Start Date: 17 April 2020
Finish Date: 21 April 2020
Source: Amazon India Kindle Edition
Childhood allies Ira Kamat and Kartik Kini meet on the terrace of their building in Matunga, Mumbai. A meeting is in progress to decide the fate of the establishment and its residents. And the zeitgeist of the 1990s appears to have touched everyone and everything around them.
Ira is now a journalist on the civic beat, unearthing stories of corruption and indolence, and trying to push back memories of a lost love. Kartik works a corporate job with an MNC, and leads a secret, agonising, exhilarating second life. Between and around them throbs the living, beating heart of Mumbai, city of heaving inequities and limitless dreams.
Milk Teeth is subtle, incisive, unputdownable.
- I think I’ve read this a year after all my Goodreads friends did. Checking, I see it’s been sixteen months. They all seemed to love it, and I… like it. It’s great writing, competent, makes an emotional connection; but it just doesn’t stand out as one of my all time favourites.
- If I’m being curmudgeonly, maybe this is because of the whole subplot (and not really a subplot because it ties so tightly into the main plot at the climax) of the building redevelopment. I realise that building redevelopment is an important part of the Bombay / Mumbai experience. But I also think that seeing it and relating to it hard made Mumbai people give it an extra star.
- I’d once seen a tumblr screenshot or tweet or snarky blogpost or something which when talking about Anna Karenina said despairingly that reading it meant having to sit through never ending discussions of land and agricultural reform in nineteenth century Russia and couldn’t we just get to the story? I liked the agriculture bits, mostly because Levin was such an earnest and sweet tempered guy who still managed to have hidden depths in his observations. But the intricacies of building redevelopment in Mumbai were my Russian land reform. My eyes glazed every time Amrita Mahale went into detail.
- I got a heavy A Suitable Boy vibe, what with the Muslim boyfriend. But more than just the Muslim boyfriend, the whole deal about being genteel and poor and trying to make good marriages to become genteel and upper middle class.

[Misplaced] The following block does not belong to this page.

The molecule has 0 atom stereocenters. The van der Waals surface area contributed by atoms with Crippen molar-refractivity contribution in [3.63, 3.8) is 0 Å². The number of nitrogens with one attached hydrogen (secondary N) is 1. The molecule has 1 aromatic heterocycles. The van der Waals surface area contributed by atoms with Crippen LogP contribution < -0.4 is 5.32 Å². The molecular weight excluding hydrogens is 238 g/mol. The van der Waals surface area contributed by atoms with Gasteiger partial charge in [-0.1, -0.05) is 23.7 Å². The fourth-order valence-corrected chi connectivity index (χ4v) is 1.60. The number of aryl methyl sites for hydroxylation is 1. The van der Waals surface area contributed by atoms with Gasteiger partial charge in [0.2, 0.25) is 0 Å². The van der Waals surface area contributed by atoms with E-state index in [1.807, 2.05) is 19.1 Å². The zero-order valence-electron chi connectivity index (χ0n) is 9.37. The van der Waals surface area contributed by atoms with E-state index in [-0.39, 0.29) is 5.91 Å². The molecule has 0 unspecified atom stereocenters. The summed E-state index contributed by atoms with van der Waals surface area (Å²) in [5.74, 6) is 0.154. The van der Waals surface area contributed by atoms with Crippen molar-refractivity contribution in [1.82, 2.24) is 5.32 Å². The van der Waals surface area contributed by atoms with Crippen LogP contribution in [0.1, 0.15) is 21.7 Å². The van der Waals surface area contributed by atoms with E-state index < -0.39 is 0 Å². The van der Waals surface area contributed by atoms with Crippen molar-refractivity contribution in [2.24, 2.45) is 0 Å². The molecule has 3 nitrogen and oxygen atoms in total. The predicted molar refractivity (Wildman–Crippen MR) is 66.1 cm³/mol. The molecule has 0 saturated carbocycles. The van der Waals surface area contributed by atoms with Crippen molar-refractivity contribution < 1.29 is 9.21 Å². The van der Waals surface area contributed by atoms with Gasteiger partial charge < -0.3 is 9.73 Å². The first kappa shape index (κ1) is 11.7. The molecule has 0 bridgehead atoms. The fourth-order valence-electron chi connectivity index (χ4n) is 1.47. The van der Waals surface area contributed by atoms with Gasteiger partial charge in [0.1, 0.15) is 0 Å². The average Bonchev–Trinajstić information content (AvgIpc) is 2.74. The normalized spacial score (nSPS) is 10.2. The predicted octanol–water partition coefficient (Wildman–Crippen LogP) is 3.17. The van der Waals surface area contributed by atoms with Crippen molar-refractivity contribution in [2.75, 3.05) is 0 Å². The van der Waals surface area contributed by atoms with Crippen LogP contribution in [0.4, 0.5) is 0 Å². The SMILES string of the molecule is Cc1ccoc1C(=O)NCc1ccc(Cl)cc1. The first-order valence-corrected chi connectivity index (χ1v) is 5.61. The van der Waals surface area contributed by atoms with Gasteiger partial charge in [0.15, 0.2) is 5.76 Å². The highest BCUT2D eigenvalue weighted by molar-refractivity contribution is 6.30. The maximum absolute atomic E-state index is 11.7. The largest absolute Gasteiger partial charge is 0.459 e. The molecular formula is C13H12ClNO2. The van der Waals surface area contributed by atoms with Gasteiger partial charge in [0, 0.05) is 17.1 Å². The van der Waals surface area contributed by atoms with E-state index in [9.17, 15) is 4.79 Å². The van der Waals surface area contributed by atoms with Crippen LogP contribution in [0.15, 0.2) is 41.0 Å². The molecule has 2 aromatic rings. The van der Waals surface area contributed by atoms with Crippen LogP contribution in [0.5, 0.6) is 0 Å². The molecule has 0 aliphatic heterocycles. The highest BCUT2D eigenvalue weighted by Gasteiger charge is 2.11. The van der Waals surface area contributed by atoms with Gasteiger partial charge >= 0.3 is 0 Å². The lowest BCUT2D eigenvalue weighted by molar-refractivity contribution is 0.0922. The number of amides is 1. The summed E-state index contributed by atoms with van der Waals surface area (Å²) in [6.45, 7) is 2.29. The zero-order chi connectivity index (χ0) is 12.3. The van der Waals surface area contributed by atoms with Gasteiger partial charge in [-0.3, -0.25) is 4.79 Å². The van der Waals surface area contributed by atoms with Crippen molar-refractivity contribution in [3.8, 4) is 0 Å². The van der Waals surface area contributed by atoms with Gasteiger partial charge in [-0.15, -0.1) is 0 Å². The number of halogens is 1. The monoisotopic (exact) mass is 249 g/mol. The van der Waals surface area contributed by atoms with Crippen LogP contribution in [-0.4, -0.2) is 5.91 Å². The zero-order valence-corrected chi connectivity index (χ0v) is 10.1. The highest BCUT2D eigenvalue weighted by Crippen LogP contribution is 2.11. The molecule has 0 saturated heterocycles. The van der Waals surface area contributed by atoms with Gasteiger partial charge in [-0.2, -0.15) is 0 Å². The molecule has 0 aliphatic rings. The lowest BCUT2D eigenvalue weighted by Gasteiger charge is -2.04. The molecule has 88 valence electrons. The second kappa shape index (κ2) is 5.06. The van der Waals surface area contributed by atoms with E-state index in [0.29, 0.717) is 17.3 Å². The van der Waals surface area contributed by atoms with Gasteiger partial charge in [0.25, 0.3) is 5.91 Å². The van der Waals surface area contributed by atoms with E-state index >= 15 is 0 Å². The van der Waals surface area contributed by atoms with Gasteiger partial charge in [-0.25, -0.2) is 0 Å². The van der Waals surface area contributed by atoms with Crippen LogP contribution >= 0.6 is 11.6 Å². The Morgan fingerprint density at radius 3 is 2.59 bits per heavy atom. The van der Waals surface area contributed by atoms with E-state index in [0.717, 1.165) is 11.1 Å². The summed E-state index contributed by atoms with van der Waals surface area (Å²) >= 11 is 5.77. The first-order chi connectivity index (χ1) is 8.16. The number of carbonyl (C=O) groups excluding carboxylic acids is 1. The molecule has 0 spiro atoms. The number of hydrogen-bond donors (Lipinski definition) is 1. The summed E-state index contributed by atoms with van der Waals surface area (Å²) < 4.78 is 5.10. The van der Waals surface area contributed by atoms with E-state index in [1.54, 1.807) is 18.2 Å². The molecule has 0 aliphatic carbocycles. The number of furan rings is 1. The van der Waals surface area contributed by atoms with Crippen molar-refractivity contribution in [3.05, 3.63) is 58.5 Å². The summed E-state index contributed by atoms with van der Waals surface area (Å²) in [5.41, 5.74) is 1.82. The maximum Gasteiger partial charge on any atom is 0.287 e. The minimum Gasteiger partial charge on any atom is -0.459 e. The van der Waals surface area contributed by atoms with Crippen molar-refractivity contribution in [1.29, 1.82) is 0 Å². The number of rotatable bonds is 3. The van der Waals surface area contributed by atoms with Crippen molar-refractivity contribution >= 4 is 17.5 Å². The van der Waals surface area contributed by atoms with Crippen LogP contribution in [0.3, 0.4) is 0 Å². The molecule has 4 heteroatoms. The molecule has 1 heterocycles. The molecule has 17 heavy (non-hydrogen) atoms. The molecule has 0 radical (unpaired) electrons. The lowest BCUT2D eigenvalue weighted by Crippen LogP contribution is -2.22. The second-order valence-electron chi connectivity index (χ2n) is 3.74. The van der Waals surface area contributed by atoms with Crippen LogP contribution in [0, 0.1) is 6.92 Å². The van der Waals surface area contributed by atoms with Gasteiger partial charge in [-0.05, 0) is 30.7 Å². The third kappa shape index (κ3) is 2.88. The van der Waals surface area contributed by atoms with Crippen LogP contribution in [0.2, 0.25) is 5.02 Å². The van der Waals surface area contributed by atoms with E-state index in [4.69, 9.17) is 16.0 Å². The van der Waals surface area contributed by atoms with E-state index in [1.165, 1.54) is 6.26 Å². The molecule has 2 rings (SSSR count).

- I also got reminded of Prof Rama Bijapurkar’s We Are Like This Only, and how it said that Indian feminism was about women staking out decision making power within the household, and carving out a little space for themselves more than trying to smash the patriarchy. The descriptions of the mothers was so very reminiscent of that; whereas Ira herself was more in the openly-sieze-space mode.
- The bit in the second section about Ira handing over her salary to her mother, and her father putting some amount into her bank account made me wonder if salary accounts were not a thing in 1996; or if Amrita Mahale had just done this for the drama. Either way, what an empowering thing your own salary account is!
- The second section, and Ira’s discomfort with Kaiz’s rich friends who mocked the “one coat of paint” people rather than appreciate that they were coming up reminded me of “All things strive” from the Discworld. Ira was striving, and so was Kartik; and all the people who didn’t have to strive but mocked the people who did… were monsters, I suppose.
- I don’t know if it’s the effect of the lockdown I’m in; but even realising that Kartik’s behaviour towards Ira in the third segment was absolutely scummy, I still felt sorry for him rather than angry at him. He was weak and wicked for not telling Ira the truth earlier on, but in 1996, how many people would have told anybody the truth?
- Amrita Mahale was quite amazing at pointing out the things which are cliches but which nobody is ready yet to accept as cliches – the Irani cafe / darshini dichotomy particularly sticks out.